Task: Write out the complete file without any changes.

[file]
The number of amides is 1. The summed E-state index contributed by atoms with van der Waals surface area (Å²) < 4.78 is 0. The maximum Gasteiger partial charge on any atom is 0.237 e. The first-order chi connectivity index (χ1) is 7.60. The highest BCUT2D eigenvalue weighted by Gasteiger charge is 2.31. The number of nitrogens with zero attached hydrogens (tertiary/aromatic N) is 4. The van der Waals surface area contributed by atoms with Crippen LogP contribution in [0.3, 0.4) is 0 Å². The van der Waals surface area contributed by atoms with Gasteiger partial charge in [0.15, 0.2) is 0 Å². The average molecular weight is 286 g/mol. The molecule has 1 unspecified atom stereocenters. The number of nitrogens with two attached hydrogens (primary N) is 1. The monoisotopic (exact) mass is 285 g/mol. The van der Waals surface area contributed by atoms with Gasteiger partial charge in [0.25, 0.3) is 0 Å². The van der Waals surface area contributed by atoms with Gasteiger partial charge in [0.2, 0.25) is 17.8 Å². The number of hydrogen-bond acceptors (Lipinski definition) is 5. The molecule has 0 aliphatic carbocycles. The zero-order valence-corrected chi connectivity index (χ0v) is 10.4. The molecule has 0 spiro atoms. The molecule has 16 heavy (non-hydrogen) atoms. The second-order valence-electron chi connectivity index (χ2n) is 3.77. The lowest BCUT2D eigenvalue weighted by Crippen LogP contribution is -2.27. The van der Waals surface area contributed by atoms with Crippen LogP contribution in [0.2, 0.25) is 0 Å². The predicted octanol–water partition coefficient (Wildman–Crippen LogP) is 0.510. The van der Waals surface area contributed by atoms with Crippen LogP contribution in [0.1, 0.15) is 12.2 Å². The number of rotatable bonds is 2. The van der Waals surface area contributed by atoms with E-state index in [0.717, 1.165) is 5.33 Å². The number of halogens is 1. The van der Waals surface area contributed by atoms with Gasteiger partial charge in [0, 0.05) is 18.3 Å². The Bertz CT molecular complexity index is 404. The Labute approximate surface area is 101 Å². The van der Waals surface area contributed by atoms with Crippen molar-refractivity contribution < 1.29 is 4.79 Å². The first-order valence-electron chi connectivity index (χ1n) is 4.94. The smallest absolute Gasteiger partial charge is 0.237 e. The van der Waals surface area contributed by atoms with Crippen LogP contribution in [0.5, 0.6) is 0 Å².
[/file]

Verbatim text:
The number of amides is 1. The summed E-state index contributed by atoms with van der Waals surface area (Å²) < 4.78 is 0. The maximum Gasteiger partial charge on any atom is 0.237 e. The first-order chi connectivity index (χ1) is 7.60. The highest BCUT2D eigenvalue weighted by Gasteiger charge is 2.31. The number of nitrogens with zero attached hydrogens (tertiary/aromatic N) is 4. The van der Waals surface area contributed by atoms with Crippen LogP contribution in [0.3, 0.4) is 0 Å². The van der Waals surface area contributed by atoms with Gasteiger partial charge in [0.15, 0.2) is 0 Å². The average molecular weight is 286 g/mol. The molecule has 1 unspecified atom stereocenters. The number of nitrogens with two attached hydrogens (primary N) is 1. The monoisotopic (exact) mass is 285 g/mol. The van der Waals surface area contributed by atoms with Gasteiger partial charge in [0.25, 0.3) is 0 Å². The van der Waals surface area contributed by atoms with Gasteiger partial charge in [0.2, 0.25) is 17.8 Å². The number of hydrogen-bond acceptors (Lipinski definition) is 5. The molecule has 0 aliphatic carbocycles. The zero-order valence-corrected chi connectivity index (χ0v) is 10.4. The molecule has 0 spiro atoms. The molecule has 16 heavy (non-hydrogen) atoms. The second-order valence-electron chi connectivity index (χ2n) is 3.77. The lowest BCUT2D eigenvalue weighted by Crippen LogP contribution is -2.27. The van der Waals surface area contributed by atoms with Crippen LogP contribution in [0.2, 0.25) is 0 Å². The predicted octanol–water partition coefficient (Wildman–Crippen LogP) is 0.510. The van der Waals surface area contributed by atoms with Crippen LogP contribution in [0.1, 0.15) is 12.2 Å². The number of rotatable bonds is 2. The van der Waals surface area contributed by atoms with E-state index in [0.717, 1.165) is 5.33 Å². The number of halogens is 1. The van der Waals surface area contributed by atoms with Gasteiger partial charge in [0, 0.05) is 18.3 Å². The Bertz CT molecular complexity index is 404. The Labute approximate surface area is 101 Å². The van der Waals surface area contributed by atoms with Crippen molar-refractivity contribution < 1.29 is 4.79 Å². The first-order valence-electron chi connectivity index (χ1n) is 4.94. The smallest absolute Gasteiger partial charge is 0.237 e. The van der Waals surface area contributed by atoms with Crippen LogP contribution in [0.5, 0.6) is 0 Å².